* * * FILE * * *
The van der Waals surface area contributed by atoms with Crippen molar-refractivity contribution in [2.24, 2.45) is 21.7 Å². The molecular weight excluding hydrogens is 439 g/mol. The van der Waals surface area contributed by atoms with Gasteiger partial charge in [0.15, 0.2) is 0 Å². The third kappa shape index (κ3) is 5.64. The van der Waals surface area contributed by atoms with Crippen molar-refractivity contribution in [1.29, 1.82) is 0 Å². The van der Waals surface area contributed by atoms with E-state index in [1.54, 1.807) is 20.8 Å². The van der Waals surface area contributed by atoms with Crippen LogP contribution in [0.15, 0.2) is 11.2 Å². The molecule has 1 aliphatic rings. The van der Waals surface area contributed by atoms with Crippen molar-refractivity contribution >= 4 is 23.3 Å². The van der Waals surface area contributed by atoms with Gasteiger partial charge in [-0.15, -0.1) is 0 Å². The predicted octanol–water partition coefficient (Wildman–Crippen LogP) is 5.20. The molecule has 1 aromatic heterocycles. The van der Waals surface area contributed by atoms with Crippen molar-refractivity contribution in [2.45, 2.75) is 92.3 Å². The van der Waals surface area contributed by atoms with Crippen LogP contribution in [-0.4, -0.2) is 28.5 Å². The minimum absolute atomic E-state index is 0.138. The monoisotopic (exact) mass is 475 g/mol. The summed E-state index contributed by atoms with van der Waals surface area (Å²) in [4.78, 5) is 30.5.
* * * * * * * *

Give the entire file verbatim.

The van der Waals surface area contributed by atoms with Crippen molar-refractivity contribution in [2.24, 2.45) is 21.7 Å². The molecular weight excluding hydrogens is 439 g/mol. The van der Waals surface area contributed by atoms with Gasteiger partial charge in [0.15, 0.2) is 0 Å². The third kappa shape index (κ3) is 5.64. The van der Waals surface area contributed by atoms with Crippen molar-refractivity contribution in [1.29, 1.82) is 0 Å². The van der Waals surface area contributed by atoms with E-state index in [1.54, 1.807) is 20.8 Å². The van der Waals surface area contributed by atoms with Crippen LogP contribution in [0.15, 0.2) is 11.2 Å². The molecule has 1 aliphatic rings. The van der Waals surface area contributed by atoms with Crippen molar-refractivity contribution >= 4 is 23.3 Å². The van der Waals surface area contributed by atoms with Gasteiger partial charge in [-0.15, -0.1) is 0 Å². The predicted octanol–water partition coefficient (Wildman–Crippen LogP) is 5.20. The molecule has 1 aromatic heterocycles. The van der Waals surface area contributed by atoms with Crippen molar-refractivity contribution in [2.45, 2.75) is 92.3 Å². The van der Waals surface area contributed by atoms with Crippen LogP contribution in [-0.4, -0.2) is 28.5 Å². The minimum absolute atomic E-state index is 0.138. The monoisotopic (exact) mass is 475 g/mol. The summed E-state index contributed by atoms with van der Waals surface area (Å²) in [4.78, 5) is 30.5.